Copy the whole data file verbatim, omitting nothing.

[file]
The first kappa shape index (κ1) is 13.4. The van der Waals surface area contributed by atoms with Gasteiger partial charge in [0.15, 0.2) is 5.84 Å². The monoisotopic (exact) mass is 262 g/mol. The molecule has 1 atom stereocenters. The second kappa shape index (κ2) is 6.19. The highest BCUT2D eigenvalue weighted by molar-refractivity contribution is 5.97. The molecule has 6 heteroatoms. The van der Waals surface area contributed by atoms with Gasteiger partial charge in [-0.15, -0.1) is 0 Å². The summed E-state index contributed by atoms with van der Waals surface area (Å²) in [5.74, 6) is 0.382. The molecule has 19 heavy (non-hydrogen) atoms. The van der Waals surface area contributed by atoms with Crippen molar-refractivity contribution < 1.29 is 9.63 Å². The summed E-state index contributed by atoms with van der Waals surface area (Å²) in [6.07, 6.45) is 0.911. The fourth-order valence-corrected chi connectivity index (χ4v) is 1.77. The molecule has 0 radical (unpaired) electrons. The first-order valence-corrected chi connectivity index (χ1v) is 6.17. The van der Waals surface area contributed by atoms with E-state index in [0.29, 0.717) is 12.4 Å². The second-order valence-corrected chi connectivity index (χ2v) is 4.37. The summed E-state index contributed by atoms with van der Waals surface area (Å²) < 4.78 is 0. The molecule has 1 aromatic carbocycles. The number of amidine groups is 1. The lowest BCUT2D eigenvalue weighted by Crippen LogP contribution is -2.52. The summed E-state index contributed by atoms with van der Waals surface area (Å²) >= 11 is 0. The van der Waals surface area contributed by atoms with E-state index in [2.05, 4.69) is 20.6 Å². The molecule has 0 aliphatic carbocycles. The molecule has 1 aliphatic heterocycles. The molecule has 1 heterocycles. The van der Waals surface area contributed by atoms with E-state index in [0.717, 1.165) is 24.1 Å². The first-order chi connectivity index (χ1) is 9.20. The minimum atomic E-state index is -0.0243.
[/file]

The first kappa shape index (κ1) is 13.4. The van der Waals surface area contributed by atoms with Gasteiger partial charge in [0.15, 0.2) is 5.84 Å². The monoisotopic (exact) mass is 262 g/mol. The molecule has 1 atom stereocenters. The second kappa shape index (κ2) is 6.19. The highest BCUT2D eigenvalue weighted by molar-refractivity contribution is 5.97. The molecule has 6 heteroatoms. The van der Waals surface area contributed by atoms with Gasteiger partial charge in [-0.15, -0.1) is 0 Å². The summed E-state index contributed by atoms with van der Waals surface area (Å²) in [5.74, 6) is 0.382. The molecule has 19 heavy (non-hydrogen) atoms. The van der Waals surface area contributed by atoms with Crippen molar-refractivity contribution < 1.29 is 9.63 Å². The summed E-state index contributed by atoms with van der Waals surface area (Å²) in [6.07, 6.45) is 0.911. The fourth-order valence-corrected chi connectivity index (χ4v) is 1.77. The molecule has 0 radical (unpaired) electrons. The first-order valence-corrected chi connectivity index (χ1v) is 6.17. The van der Waals surface area contributed by atoms with E-state index in [0.29, 0.717) is 12.4 Å². The second-order valence-corrected chi connectivity index (χ2v) is 4.37. The summed E-state index contributed by atoms with van der Waals surface area (Å²) < 4.78 is 0. The molecule has 1 aromatic carbocycles. The number of amidine groups is 1. The lowest BCUT2D eigenvalue weighted by Crippen LogP contribution is -2.52. The summed E-state index contributed by atoms with van der Waals surface area (Å²) >= 11 is 0. The van der Waals surface area contributed by atoms with E-state index in [2.05, 4.69) is 20.6 Å². The molecule has 0 aliphatic carbocycles. The molecule has 1 aliphatic heterocycles. The molecule has 1 heterocycles. The van der Waals surface area contributed by atoms with E-state index in [0.717, 1.165) is 24.1 Å². The first-order chi connectivity index (χ1) is 9.20. The minimum atomic E-state index is -0.0243.